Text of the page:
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Controversial foul call against UConn propels Iowa to National Championship

Controversial foul call against UConn propels Iowa to National Championship

CASCILLA, Mississippi – The most anticipated game of the NCAA Women’s final four, UConn vs. Iowa, delivered with late-game drama. The Iowa Hawkeyes ousted Paige Bueckers’ UConn Lady Huskies, 71-69, to punch Iowa’s ticket to the National Championship. Iowa will have a tough task in South Carolina, who remains undefeated this season after dominating NC State in the Final Four. Read controversial foul call against UConn propels Iowa to National Championship below.

While Iowa sets their sights on the Gamecocks, nobody can deny the last-second foul call that gave Iowa possession and neutralized Paige Bueckers from taking the biggest shot of the game.

Related: NCAA Men’s Final Four Best Prop Plays

Was it the right call?

How We Got Here

Geno Auriemma and the UConn Huskies cooked up a terrific game plan for stifling Caitlin Clark and limited her shot selection throughout most of the game.

UConn’s senior guard, Nika Muhl, played deny defense on Clark for the entire game. She followed her up the court, often picking up Clark from 94 feet and forced her from the middle of the floor, where Clark can be so dangerous.

The frustrating defensive scheme held Clark to only six points in the first half, but Connecticut couldn’t hold the phenom forever and Clark finally broke free in the second half. She ended the game with 21 point on 7 assists and 9 rebounds. Hannah Stuelke’s standout performance kept Iowa in the game, even when they trailed by as many as 12 points. Stuelke dominated the paint with 23 points.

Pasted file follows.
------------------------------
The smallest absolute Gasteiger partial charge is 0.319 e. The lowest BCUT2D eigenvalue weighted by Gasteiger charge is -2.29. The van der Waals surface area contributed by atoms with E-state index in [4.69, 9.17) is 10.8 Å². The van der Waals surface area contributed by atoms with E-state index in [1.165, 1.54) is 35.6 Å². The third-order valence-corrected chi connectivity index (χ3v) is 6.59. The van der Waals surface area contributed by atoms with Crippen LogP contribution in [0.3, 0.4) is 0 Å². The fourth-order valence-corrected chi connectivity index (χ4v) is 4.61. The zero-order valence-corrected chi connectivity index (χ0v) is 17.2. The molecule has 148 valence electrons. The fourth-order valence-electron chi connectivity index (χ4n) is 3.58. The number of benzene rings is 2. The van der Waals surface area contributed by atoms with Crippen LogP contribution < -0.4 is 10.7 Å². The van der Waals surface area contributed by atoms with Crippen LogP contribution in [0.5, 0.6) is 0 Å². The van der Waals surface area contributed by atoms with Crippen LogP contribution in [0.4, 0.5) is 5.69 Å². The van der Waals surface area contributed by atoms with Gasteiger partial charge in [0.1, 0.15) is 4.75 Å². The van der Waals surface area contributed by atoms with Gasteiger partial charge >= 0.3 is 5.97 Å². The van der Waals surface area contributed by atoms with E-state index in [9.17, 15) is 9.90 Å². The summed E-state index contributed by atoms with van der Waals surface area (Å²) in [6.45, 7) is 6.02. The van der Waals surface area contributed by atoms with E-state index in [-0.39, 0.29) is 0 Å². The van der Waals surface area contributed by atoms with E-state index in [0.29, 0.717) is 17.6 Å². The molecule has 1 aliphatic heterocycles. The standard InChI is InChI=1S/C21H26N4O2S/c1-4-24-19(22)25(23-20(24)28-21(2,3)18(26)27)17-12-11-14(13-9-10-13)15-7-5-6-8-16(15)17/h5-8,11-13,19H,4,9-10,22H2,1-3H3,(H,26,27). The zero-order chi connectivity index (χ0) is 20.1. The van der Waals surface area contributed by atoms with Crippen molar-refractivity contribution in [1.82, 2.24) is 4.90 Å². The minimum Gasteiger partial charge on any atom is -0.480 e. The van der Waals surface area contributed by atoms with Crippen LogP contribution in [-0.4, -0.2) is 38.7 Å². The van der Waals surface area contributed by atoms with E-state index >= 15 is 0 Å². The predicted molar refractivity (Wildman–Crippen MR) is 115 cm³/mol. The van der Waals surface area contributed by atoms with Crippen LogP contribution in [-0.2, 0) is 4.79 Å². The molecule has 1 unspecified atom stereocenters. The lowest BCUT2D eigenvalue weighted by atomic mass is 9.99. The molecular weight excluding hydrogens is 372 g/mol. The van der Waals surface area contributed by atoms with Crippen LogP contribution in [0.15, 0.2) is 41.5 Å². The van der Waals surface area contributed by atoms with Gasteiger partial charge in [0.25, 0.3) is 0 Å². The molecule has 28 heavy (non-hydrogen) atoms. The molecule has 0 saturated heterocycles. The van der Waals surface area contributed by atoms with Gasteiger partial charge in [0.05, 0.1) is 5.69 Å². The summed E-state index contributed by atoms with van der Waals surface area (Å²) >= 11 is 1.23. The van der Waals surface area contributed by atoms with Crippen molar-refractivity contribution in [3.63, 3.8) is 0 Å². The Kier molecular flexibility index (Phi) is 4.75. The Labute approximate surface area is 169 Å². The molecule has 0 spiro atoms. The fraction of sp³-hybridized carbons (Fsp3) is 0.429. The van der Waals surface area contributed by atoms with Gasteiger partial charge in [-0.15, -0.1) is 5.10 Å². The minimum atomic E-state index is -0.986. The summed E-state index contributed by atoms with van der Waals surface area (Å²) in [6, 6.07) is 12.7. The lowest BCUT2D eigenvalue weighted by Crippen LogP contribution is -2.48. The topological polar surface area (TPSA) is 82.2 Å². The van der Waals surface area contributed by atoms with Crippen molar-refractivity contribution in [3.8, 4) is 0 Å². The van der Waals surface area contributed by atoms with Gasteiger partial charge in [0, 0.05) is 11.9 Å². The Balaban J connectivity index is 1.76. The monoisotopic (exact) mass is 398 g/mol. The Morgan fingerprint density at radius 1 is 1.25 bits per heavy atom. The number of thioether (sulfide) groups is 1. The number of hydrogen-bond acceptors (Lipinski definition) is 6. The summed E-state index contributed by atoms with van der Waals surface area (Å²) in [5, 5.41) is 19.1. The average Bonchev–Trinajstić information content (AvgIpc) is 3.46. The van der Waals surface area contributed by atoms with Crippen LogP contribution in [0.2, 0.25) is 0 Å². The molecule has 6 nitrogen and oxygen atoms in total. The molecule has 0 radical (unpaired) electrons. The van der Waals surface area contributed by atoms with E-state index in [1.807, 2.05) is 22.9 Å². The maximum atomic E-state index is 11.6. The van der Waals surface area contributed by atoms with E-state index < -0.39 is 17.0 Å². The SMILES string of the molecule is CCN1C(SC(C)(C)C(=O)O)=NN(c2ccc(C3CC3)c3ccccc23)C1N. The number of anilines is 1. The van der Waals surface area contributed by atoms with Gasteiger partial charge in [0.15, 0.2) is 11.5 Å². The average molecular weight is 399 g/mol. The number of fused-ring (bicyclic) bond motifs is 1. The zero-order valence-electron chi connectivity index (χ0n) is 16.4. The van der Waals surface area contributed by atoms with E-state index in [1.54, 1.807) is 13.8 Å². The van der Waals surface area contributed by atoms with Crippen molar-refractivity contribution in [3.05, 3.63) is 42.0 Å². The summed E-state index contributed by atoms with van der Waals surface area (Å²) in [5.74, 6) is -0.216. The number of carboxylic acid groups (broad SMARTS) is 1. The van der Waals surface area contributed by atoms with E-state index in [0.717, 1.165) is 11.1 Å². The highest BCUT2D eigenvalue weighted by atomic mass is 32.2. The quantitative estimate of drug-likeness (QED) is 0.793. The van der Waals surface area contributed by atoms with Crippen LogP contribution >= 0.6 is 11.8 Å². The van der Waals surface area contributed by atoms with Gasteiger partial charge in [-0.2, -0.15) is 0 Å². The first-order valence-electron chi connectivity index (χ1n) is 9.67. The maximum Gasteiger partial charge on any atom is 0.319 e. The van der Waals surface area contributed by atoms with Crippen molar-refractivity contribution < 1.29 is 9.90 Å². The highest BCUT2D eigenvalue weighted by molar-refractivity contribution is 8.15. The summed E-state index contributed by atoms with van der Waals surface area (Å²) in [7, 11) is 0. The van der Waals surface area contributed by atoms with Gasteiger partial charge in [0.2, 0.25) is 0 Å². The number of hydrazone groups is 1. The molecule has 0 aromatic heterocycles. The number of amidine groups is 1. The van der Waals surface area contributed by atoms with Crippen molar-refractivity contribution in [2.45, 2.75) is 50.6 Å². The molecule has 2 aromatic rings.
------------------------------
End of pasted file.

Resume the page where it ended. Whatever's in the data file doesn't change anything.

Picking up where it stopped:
While the Huskies could not extend their improbable run this year, they looked terrific for most of the game. UConn is always tough on defense and the game plan against Clark held the Hawkeyes to a mere 71 points, which is very impressive considering Iowa is the highest scoring team in the league.

UConn struggled to get their star, Paige Bueckers, enough touches on offense. Bueckers ended the game with 17 points, but it often felt like she was nonexistent for many of the offensive sets. Nike Muhl and Aaliyah Edwards picked up a lot of the offensive slack.

Ultimately, UConn’s thin roster caught up to them as many of their key players got into some foul trouble. This allowed Iowa to be more aggressive and take control of the game.

The Foul Call

With 9.8 seconds left on the clock, UConn had one more opportunity to get Bueckers the basketball for a last-second shot. The Lady Huskies were down 70-69 and in a position to win the game with a two or three point shot.

Muhl brought up the basketball and passed to Bueckers on the wing. Bueckers gives it back to Muhl in order to run a cut at the top of the key and let Edwards set a screen on Iowa guard, Gabbie Marshall. Marshall had defended Bueckers well all game and the Lady Huskies knew they’d need an off-ball screen to create some space for Bueckers to let her take the last shot.

As you can see below, Edwards is called for an illegal screen, giving Iowa their possession and handing them the win.